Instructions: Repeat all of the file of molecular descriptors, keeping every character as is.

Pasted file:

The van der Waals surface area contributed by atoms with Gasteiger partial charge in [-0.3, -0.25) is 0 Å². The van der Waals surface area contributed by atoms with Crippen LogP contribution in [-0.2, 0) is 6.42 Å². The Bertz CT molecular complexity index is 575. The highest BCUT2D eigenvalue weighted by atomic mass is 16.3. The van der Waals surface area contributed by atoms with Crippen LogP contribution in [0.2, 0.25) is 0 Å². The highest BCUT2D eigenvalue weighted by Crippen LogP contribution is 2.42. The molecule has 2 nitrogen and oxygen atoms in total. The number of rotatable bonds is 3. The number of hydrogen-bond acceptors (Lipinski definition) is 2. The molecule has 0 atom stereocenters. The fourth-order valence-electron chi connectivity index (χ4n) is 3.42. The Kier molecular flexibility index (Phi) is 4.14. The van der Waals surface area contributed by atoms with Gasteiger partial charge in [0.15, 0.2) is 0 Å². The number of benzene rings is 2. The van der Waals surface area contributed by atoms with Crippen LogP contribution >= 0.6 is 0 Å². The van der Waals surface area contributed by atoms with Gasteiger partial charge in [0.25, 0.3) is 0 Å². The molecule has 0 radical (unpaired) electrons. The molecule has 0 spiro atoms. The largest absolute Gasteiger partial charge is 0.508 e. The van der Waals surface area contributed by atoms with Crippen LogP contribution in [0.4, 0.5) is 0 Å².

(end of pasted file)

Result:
The van der Waals surface area contributed by atoms with Gasteiger partial charge in [-0.3, -0.25) is 0 Å². The van der Waals surface area contributed by atoms with Crippen LogP contribution in [-0.2, 0) is 6.42 Å². The Bertz CT molecular complexity index is 575. The highest BCUT2D eigenvalue weighted by atomic mass is 16.3. The van der Waals surface area contributed by atoms with Crippen LogP contribution in [0.2, 0.25) is 0 Å². The highest BCUT2D eigenvalue weighted by Crippen LogP contribution is 2.42. The molecule has 2 nitrogen and oxygen atoms in total. The number of rotatable bonds is 3. The number of hydrogen-bond acceptors (Lipinski definition) is 2. The molecule has 0 atom stereocenters. The fourth-order valence-electron chi connectivity index (χ4n) is 3.42. The Kier molecular flexibility index (Phi) is 4.14. The van der Waals surface area contributed by atoms with Gasteiger partial charge in [0.15, 0.2) is 0 Å². The number of benzene rings is 2. The van der Waals surface area contributed by atoms with Crippen LogP contribution >= 0.6 is 0 Å². The van der Waals surface area contributed by atoms with Gasteiger partial charge in [0.25, 0.3) is 0 Å². The molecule has 0 radical (unpaired) electrons. The molecule has 0 spiro atoms. The largest absolute Gasteiger partial charge is 0.508 e. The van der Waals surface area contributed by atoms with Crippen LogP contribution in [0.4, 0.5) is 0 Å².